Saturday, August 25, 2007

Edwin Morgan - the Makar

With these Scots poets I've been featuring of late, I'm a bit remiss in missing out our Makar, Edwin Morgan. Here he is, and again this speaks so eloquently of Scotland and the Scots:

The Flowers of Scotland

Yes, it is too cold in Scotland for flower people; in any case who would be handed a thistle?
What are our flowers? Locked swings and private rivers -
and the island of Staff for sale in the open market, which no one questions or thinks strange -
and lads o' pairts that run to London and Buffalo without a backward look while their elders say Who'd blame them -
and bonny fechters kneedeep in dead ducks with all the thrawn intentness of the incorrigible professional Scot -
and a Kirk Assembly that excels itself in the bad old rhetoric and tries to stamp out every glow of charity and change, most wrong when it thinks most loudly it is right -
and a Scottish National Party that refuses to discuss Vietnam and is even applauded for doing so, do they think no lesson is to be learned from what is going on there? -
and the unholy power of the Grouse-moor and Broad-acres to prevent the smoke of useful industry from sullying Invergordon or setting up linear cities among the whaups -
and the banning of Beardsley and Joyce but not of course of 'Monster on the Campus' or 'Curse of the Undead' - those who think the former are more degrading, what are their values? -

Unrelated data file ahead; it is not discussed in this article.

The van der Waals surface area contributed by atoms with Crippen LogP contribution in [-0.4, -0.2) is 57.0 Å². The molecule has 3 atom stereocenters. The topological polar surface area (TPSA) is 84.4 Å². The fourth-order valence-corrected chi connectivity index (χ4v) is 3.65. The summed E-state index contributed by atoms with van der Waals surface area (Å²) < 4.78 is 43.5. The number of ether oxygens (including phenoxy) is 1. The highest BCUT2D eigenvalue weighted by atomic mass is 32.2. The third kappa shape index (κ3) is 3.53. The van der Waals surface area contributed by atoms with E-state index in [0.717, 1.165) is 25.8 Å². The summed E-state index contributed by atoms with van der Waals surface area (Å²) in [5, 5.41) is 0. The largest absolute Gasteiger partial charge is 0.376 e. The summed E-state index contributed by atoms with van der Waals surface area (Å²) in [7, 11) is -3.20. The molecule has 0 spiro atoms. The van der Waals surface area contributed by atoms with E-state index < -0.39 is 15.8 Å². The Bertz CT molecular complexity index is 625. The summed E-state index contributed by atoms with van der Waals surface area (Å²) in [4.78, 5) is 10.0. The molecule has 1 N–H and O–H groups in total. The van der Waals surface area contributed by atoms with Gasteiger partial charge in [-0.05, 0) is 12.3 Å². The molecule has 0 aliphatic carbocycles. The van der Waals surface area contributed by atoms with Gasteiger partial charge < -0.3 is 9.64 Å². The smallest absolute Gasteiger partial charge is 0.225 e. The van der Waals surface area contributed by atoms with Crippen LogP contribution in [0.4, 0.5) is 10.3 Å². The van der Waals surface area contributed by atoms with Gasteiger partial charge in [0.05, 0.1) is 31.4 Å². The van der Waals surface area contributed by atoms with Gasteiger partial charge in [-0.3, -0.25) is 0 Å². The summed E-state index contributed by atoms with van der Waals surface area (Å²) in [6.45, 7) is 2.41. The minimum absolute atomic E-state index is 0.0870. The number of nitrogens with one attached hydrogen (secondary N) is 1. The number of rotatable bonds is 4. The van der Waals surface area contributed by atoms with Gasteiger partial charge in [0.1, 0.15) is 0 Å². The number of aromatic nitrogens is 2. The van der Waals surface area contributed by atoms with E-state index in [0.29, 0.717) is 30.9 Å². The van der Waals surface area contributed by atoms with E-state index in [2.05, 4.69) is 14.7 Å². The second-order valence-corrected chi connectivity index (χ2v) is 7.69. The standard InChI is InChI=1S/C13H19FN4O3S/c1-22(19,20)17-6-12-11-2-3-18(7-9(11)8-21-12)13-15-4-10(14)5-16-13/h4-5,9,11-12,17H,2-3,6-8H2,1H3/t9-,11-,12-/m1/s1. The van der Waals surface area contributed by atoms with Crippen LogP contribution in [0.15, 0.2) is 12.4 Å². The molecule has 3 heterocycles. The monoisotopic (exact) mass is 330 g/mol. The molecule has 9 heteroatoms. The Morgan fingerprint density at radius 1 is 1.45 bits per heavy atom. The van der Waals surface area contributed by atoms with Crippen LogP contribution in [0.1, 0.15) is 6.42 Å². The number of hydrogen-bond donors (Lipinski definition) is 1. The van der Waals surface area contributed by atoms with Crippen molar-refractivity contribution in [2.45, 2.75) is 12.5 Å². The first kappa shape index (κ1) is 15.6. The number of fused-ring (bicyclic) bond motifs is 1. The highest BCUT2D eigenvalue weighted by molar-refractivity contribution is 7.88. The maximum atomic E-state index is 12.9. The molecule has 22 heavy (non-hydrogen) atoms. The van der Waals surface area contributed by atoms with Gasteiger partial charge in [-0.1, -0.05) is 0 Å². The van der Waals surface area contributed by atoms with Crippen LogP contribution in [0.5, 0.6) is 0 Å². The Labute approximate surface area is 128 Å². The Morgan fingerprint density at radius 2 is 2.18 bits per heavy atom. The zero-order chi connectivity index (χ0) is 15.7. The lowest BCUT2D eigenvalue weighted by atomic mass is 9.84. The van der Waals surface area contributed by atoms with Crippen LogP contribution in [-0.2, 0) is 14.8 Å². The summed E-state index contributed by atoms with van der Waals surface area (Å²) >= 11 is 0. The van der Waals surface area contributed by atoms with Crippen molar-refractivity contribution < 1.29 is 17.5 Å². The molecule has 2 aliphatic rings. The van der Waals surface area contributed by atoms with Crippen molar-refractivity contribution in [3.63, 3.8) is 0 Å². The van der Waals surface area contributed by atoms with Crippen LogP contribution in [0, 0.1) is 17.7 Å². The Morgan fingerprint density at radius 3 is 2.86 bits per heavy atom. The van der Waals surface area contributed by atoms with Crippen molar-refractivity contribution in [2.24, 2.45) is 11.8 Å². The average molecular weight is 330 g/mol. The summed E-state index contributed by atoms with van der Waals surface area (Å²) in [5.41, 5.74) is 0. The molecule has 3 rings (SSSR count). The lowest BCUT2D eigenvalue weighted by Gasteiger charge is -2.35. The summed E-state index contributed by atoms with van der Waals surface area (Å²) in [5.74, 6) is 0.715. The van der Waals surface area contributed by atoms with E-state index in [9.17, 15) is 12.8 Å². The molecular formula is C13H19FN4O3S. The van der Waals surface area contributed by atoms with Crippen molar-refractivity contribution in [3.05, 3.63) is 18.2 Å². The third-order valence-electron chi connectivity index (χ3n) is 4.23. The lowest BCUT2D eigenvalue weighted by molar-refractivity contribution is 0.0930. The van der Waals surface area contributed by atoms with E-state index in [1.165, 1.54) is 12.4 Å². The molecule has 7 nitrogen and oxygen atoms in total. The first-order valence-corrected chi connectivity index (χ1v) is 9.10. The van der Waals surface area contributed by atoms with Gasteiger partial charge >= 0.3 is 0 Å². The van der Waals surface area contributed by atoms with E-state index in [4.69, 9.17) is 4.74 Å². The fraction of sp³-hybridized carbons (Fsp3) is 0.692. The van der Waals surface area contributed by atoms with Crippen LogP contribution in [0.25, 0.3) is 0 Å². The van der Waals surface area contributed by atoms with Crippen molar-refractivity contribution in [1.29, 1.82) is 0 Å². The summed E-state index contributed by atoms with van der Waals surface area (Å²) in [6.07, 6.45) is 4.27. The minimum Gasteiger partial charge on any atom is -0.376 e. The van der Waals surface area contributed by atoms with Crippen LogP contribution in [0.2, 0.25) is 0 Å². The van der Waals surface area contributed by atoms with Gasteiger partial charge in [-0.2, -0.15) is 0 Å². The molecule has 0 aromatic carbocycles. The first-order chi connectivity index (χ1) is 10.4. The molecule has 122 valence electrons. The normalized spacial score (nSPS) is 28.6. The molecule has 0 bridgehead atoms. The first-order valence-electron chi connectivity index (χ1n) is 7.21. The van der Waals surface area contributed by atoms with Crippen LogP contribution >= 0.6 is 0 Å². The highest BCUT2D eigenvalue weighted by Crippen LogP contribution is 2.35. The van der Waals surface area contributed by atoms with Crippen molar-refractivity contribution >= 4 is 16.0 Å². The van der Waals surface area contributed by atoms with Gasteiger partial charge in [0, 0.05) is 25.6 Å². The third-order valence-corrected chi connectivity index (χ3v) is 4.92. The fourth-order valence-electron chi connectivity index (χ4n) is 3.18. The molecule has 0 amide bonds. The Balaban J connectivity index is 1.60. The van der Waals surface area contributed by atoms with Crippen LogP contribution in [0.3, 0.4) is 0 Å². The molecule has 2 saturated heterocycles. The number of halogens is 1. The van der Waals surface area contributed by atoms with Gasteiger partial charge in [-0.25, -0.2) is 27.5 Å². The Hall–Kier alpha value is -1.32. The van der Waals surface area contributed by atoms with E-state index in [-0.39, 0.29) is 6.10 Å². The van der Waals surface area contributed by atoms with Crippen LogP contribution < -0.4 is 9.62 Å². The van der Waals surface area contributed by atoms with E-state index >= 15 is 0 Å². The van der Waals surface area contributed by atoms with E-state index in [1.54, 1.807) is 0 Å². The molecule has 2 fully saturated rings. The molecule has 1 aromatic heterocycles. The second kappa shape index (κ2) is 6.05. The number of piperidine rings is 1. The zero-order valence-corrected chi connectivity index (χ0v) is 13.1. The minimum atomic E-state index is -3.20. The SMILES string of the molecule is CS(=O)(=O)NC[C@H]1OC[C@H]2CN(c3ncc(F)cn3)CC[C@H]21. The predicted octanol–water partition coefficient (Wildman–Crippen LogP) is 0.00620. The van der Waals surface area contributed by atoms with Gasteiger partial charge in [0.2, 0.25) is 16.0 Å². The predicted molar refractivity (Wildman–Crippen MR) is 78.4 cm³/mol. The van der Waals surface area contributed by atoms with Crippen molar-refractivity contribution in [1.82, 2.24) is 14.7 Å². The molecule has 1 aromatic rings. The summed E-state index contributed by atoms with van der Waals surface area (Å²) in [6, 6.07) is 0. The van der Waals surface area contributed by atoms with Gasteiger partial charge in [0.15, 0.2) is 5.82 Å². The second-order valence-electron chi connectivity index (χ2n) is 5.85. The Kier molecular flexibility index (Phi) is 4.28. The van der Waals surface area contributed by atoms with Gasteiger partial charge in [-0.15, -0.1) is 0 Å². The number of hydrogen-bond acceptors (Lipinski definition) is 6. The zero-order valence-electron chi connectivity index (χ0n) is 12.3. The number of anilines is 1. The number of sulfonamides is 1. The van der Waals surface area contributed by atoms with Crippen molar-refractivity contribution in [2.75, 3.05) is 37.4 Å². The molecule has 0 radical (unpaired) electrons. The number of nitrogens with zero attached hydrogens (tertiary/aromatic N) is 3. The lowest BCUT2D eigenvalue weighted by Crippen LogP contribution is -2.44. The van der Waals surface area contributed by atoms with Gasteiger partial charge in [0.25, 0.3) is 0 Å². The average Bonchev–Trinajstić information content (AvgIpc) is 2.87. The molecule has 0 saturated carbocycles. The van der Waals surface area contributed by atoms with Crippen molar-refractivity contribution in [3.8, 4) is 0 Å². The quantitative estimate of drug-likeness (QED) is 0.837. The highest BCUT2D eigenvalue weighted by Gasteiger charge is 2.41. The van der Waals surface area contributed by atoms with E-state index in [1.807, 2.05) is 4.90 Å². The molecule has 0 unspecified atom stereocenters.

and the steady creep of the preservationist societies, wearing their pens out for slums with good leaded lights - if they could buy all the amber in the Baltic and melt it over Edinburgh would they be happy then? - the skeleton is well-proportioned -
and by contrast the massive indifference to the slow death of the Clyde estuary, decline of resorts, loss of steamers, anaemia of yachting, cancer of monstrous installations of a foreign power and an acquiescent government - what is the smell of death on a child's spade, any more than rats to leaded lights? -
and dissidence crying in the wilderness to a moor of boulders and two ospreys -
these are the flowers of Scotland


This was written in 1969 and, while some of the specifics are dated, it is remarkable (and deflating) how strongly the general points sustain. I think this is a fine poem. Its structure is almost that of prose poem and it is very verbal, even verbose; and yet there are some beautiful poetic phrases in there. Anyone could (many did) write polemics such as this, but they generally end up as diatribes, they become too ferocious in their indignation and slip sadly into stereotypical Scots' hectoring. This poem avoids that and makes the reader think all the more deeply for doing so.

Wednesday, August 22, 2007